Olusegun Obasanjo, Former President of Nigeria

We need to get a critical mass of hands, heads and minds of political and private sector leadership to move us forward. I am surprised that any African leader at this point in time will be talking about either not understanding or not very important to be here to support what we are signing. I see that as criminal.

Paul Kagame

Paul Kagame, Chairperson of the African Union and President of Rwanda

Increasing intra-African trade does not mean doing less business with the rest of the world. On the contrary, as we trade more among ourselves, African firms will become bigger, more specialised, and more competitive internationally. From now on, the clear wish of everyone is that consultation between business and political leadership, at all levels, becomes a continuous feature of continental deliberations.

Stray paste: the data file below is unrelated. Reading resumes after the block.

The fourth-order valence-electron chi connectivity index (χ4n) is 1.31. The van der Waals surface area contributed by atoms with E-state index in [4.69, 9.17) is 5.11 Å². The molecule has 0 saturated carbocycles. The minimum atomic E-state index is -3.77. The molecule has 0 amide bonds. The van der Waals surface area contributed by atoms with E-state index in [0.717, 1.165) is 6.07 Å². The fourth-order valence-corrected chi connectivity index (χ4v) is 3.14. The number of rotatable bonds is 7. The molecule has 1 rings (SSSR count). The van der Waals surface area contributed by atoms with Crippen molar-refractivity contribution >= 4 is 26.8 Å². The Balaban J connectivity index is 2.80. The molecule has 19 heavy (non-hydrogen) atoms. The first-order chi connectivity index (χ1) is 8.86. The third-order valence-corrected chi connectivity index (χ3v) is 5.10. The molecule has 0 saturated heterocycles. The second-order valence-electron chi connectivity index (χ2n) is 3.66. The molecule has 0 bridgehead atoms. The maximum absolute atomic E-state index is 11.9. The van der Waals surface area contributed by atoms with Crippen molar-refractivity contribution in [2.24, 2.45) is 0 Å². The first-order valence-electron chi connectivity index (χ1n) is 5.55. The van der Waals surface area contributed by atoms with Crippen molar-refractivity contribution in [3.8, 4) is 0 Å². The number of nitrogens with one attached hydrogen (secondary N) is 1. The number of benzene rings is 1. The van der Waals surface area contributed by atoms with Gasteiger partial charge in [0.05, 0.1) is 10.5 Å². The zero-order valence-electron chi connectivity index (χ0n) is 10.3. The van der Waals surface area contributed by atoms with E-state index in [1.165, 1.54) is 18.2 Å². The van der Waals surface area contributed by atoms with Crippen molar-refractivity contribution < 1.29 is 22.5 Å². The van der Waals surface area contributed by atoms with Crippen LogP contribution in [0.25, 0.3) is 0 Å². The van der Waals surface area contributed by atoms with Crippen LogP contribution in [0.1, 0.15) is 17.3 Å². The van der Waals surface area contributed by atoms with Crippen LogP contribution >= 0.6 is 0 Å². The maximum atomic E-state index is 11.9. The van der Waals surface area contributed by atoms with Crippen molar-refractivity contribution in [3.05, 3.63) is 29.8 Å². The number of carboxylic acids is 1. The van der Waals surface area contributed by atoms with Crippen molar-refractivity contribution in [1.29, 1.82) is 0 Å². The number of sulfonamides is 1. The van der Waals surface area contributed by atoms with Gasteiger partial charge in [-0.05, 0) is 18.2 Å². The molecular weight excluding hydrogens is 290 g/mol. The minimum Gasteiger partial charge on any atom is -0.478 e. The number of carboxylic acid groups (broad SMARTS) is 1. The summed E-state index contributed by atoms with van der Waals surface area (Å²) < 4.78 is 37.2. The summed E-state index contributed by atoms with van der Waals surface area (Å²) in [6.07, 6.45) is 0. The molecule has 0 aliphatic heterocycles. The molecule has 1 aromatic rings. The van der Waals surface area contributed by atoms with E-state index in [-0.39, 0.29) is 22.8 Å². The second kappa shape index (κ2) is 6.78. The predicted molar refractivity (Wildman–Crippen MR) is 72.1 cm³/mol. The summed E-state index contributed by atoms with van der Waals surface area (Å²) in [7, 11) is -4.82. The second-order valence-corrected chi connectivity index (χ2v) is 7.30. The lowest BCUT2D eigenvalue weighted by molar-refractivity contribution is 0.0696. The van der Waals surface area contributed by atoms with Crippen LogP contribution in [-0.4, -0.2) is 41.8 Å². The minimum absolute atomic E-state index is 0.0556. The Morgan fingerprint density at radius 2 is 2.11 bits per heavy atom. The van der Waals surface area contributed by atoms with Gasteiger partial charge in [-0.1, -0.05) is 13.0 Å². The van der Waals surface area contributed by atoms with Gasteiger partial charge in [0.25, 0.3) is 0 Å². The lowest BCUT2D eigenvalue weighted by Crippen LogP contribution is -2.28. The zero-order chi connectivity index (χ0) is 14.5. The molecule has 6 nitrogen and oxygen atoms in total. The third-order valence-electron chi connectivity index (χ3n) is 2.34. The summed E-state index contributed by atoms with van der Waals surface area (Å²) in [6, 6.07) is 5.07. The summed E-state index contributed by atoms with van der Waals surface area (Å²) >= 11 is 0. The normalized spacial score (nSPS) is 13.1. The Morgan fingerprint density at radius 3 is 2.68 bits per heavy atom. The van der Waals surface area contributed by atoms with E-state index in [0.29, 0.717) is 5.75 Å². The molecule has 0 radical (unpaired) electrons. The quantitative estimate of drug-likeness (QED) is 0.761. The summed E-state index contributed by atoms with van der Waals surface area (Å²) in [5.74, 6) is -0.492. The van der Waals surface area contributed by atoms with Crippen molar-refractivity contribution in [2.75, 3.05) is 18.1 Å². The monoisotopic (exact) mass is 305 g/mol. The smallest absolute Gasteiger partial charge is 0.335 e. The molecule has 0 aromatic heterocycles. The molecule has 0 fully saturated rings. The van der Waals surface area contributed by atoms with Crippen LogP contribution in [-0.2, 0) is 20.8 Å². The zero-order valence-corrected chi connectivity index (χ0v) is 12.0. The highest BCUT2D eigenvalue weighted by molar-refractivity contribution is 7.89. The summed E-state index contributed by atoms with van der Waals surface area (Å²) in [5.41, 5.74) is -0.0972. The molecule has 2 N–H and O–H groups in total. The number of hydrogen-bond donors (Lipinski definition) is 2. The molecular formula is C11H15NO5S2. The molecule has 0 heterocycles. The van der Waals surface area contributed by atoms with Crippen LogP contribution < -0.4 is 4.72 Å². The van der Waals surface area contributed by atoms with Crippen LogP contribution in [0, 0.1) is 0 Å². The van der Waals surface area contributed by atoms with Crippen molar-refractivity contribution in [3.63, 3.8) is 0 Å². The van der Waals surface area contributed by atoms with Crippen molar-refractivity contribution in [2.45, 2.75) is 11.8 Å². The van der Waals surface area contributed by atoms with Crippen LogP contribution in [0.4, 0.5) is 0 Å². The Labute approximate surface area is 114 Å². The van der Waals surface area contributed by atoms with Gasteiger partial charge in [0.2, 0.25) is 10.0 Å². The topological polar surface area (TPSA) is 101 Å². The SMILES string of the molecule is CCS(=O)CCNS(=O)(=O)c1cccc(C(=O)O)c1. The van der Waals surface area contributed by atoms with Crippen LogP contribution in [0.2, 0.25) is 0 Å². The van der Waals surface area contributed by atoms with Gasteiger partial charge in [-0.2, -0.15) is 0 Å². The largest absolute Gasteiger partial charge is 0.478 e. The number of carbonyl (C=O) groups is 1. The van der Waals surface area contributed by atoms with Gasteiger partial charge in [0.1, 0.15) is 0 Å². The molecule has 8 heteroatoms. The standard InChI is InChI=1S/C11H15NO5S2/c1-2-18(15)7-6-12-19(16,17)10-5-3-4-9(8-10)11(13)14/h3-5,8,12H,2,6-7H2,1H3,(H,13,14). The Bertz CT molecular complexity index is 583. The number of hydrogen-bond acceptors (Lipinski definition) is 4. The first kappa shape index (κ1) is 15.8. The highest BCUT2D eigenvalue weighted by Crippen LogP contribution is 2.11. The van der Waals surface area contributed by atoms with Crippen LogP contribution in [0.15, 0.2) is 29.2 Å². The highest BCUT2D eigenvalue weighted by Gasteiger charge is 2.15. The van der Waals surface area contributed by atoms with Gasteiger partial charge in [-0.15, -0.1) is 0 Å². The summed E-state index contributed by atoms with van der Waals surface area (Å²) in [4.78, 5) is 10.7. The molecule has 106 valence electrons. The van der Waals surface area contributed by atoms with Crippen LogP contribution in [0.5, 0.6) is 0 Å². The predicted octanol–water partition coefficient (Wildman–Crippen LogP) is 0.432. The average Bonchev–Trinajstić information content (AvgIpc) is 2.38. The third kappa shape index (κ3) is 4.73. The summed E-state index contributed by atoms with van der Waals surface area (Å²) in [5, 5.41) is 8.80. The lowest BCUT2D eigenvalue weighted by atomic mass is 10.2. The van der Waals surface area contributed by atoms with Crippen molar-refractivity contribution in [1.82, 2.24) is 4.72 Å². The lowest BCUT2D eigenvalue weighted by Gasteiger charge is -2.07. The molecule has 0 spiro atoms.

Amelia Kyambadde

Amelia Kyambadde, Uganda’s Minister for Trade and Industry

The agreement is very important not only for Uganda but for the region for trading in goods and services. It is going to be an opportunity for job creation for the youth because they will be able to move and seek jobs across the continent.

The CFTA helps us to organise ourselves as Africans in view to the challenges we have experienced in regards to other global blocs. This will give us an apex and the empowerment needed to address the non-tariff barriers and allow us to compete with other global blocs.

Emmerson Mnangagwa

Emmerson Mnangagwa, President of Zimbabwe

The (Continental Free Trade Area) should have been achieved perhaps 40 years ago. I believe, possibly, there was not much political will. But today I think that there is the needed political will.